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For 421 patients in Kashmir, haemophilia a perpetual fight against genetic disorder

Their unrelenting battle is compounded by the crippling costs of factor medications - drugs they need regularly to prevent potentially fatal bleeding episodes.
01:42 AM Apr 18, 2024 IST | MUKEET AKMALI
for 421 patients in kashmir  haemophilia a perpetual fight against genetic disorder
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Srinagar, Apr 17:  On World Hemophilia Day, the harsh reality of fighting a rare genetic disorder is thrown into sharp focus in Kashmir where 421 patients are grappling with the lifelong burden of haemophilia.


Their unrelenting battle is compounded by the crippling costs of factor medications - drugs they need regularly to prevent potentially fatal bleeding episodes.


Haemophilia is an inherited condition that impairs the body’s ability to clot blood, leading to excessive bleeding even from minor injuries.


In Kashmir, 421 patients are registered with the Hemophilia Society of Kashmir, fighting to manage this debilitating disorder.


In 1992, when Syed Majid Qadri was a toddler, he accidentally bumped into a wall of his house in Srinagar, leaving him bleeding profusely.


He was rushed to SKIMS hospital, where tests revealed that he suffered from haemophilia, a genetic disorder that impairs blood clotting.


The next three decades have been an age of struggle for this man, who has been fighting the genetic disorder with a smile on his face.


“Life is difficult, but I have no choice other than to fight,” Qadri says. “I can’t do normal things, as doctors avoid haemophilia patients from doing laborious work due to the risk of internal bleeding. Now I have resumed my studies. Initially, I had taken a break, but now I have restarted, and whenever I get time from my treatment, I attend college classes. Though it is difficult at 32, what can one do?"

Qadri often has to attend the Hemophilia Day Care Centre at Srinagar’s SMHS hospital for medication.

He is one of 421 haemophilia patients who must visit this centre once or twice a week to receive haemophilia factor medications.

On April 17, World Haemophilia Day is commemorated globally as a healthcare event aimed at raising awareness about this genetic bleeding disorder.

Organised by the World Federation of Haemophilia (WFH), the theme for 2024 ‘Equitable Access for All: Recognising All Bleeding Disorders’ highlighted the need for equal access to treatment and care.

In Kashmir, the Haemophilia Society of Kashmir marked this annual observance by hosting an event at the Hotel Opera Inn.

“The gathering brought together medical professionals, support staff, and patients affected by haemophilia. On the occasion, the society drew attention to the pressing challenges faced by patients in Kashmir, including irregular supply of vital anti-haemophilic drugs and the unsafe condition of the treatment facility, which was deemed unfit following the 2014 floods,” the Haemophilia Society said in a statement.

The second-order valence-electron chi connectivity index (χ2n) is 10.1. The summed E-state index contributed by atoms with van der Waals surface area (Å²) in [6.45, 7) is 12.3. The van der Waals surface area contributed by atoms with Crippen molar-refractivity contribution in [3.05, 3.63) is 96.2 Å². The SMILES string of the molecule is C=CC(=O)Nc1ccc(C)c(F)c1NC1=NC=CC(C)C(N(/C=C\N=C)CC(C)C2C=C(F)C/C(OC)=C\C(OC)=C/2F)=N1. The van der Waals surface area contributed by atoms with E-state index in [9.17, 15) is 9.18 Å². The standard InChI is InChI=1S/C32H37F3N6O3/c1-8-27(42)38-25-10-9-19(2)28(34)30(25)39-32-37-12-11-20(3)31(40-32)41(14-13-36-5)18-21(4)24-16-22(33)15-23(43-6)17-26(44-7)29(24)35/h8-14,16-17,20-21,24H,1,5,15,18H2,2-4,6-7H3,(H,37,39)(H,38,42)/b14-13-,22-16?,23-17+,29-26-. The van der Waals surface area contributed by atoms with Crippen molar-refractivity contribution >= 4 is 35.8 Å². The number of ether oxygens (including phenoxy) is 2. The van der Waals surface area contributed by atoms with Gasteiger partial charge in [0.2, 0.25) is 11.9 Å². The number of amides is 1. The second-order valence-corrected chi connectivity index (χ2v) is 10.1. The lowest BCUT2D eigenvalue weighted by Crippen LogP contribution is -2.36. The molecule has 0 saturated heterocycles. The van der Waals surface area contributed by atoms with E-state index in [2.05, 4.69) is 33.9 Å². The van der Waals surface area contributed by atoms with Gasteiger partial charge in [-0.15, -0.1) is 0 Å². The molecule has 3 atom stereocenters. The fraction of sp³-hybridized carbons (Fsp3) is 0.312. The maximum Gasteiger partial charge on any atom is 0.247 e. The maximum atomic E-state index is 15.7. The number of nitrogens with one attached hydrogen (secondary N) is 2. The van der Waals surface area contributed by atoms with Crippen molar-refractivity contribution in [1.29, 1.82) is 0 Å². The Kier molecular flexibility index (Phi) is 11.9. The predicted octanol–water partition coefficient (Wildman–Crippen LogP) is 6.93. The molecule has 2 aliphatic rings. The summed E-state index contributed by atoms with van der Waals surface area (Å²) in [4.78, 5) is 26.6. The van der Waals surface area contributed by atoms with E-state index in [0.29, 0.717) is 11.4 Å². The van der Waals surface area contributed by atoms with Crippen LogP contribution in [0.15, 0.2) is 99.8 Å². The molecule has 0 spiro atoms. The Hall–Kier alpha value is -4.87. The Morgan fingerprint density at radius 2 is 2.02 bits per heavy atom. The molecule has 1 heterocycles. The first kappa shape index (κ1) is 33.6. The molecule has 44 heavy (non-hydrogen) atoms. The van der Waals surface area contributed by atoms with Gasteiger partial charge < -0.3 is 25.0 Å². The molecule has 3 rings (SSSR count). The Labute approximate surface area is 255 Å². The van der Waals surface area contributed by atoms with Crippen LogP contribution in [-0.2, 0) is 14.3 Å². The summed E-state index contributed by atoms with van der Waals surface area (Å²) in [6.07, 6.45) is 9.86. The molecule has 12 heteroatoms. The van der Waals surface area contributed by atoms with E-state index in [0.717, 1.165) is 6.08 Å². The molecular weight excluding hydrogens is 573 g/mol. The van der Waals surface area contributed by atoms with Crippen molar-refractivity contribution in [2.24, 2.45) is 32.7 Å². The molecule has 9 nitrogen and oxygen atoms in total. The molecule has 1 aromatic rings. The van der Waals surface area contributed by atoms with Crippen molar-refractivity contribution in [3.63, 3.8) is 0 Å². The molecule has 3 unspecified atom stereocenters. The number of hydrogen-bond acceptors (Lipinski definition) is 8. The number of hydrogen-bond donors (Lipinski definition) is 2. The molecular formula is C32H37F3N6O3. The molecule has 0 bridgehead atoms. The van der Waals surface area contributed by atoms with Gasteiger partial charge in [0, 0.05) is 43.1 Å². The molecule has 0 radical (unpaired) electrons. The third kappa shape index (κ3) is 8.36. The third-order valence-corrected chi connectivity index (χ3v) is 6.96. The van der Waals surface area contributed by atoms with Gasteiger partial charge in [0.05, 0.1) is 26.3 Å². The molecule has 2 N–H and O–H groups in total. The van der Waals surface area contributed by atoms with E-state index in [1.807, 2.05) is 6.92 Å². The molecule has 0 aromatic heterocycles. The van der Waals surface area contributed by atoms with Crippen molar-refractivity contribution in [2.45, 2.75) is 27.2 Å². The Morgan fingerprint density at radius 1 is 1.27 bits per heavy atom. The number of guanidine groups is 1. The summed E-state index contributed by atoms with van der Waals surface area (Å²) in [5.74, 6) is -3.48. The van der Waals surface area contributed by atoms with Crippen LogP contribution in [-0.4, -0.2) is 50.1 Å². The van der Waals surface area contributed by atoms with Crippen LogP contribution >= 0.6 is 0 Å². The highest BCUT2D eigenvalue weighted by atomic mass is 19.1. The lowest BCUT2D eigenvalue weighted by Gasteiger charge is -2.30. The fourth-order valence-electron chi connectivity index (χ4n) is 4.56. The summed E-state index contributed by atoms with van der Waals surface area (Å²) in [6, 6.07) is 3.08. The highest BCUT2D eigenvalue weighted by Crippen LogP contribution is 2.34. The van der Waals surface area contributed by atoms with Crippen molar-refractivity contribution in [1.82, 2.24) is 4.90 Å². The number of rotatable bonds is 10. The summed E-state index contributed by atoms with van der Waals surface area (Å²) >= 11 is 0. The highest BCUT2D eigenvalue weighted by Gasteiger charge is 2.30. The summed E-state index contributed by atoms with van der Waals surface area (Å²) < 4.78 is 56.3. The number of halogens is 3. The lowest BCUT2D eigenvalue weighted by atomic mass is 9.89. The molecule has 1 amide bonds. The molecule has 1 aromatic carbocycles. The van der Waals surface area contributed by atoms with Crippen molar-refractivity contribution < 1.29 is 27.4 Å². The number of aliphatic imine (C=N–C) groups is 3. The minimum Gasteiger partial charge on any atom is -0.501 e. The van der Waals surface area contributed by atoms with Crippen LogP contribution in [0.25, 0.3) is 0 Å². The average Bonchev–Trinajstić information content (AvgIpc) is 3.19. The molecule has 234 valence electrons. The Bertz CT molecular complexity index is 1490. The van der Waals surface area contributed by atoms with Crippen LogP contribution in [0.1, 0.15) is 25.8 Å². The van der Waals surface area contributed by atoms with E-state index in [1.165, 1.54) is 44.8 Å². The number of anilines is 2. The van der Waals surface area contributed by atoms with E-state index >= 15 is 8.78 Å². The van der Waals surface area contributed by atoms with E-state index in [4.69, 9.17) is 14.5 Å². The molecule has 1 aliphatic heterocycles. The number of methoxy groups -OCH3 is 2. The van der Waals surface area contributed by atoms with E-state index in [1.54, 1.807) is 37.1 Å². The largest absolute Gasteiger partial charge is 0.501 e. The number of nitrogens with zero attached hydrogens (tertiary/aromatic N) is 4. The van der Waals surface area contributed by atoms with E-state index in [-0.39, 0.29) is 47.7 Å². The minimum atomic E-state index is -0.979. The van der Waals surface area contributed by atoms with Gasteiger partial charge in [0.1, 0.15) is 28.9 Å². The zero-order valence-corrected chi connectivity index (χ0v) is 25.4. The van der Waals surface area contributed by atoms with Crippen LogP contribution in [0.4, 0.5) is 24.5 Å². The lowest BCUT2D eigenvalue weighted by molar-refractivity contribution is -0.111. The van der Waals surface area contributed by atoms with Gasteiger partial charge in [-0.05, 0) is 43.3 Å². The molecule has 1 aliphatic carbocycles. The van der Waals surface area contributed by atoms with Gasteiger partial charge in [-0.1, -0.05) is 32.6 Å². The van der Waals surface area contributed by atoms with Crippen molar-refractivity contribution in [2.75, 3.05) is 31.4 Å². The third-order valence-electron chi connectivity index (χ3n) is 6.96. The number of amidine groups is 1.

The function was attended by the Head of the Department of General Surgery, GMC Srinagar, Dr Iqbal Saleem; Associate Professor Department of Orthopaedic Surgery Bone and Joint Hospital Srinagar, Dr Faiz; Consultant Rheumatologist, Dr Mukhtar Masoodi; Assistant Professor Department of Maxillofacial Oral surgery GDC Srinagar, Dr Ashaq Ali; Consultant Paediatric Haematologist Associated Hospital GMC Srinagar, Dr Altaf Kambay and Dr Faheem Manzoor.

According to the Haemophilia Society, the haemophilia treatment is notoriously expensive, with a single dose of the clotting factor ranging from Rs 6000 to a staggering Rs 24,000.

Qadri, who also serves as President Hemophilia Society of Kashmir, revealed that his organisation has 421 registered patients, with over 250 requiring Factor VIII medicines – all of whom have been without medication for the past two months.

“After the court direction, the J&K government has been asked to provide Haemophilia patients free medication, but it is not available regularly which creates problems. We also seek donations to provide for medicine costs of some fellow patients who are not in a position to pay for it,” the patients said.

Head of the Department of Pathology at GMC Srinagar, Dr Sheikh Bilal said, “Hemophilia patients require consistent and regular administration of factor medication to prevent life-threatening bleeding episodes. While managing this chronic condition has been an uphill battle, the advent of new and improved haemophilia treatments has offered a glimmer of hope.”

Hemophilia meaning love (philia) of blood (hemo) has been referred to as the disease of the kings as is often described in the descent of Queen Victoria of England.

Haemophilia affects 1 in 10,000 live births.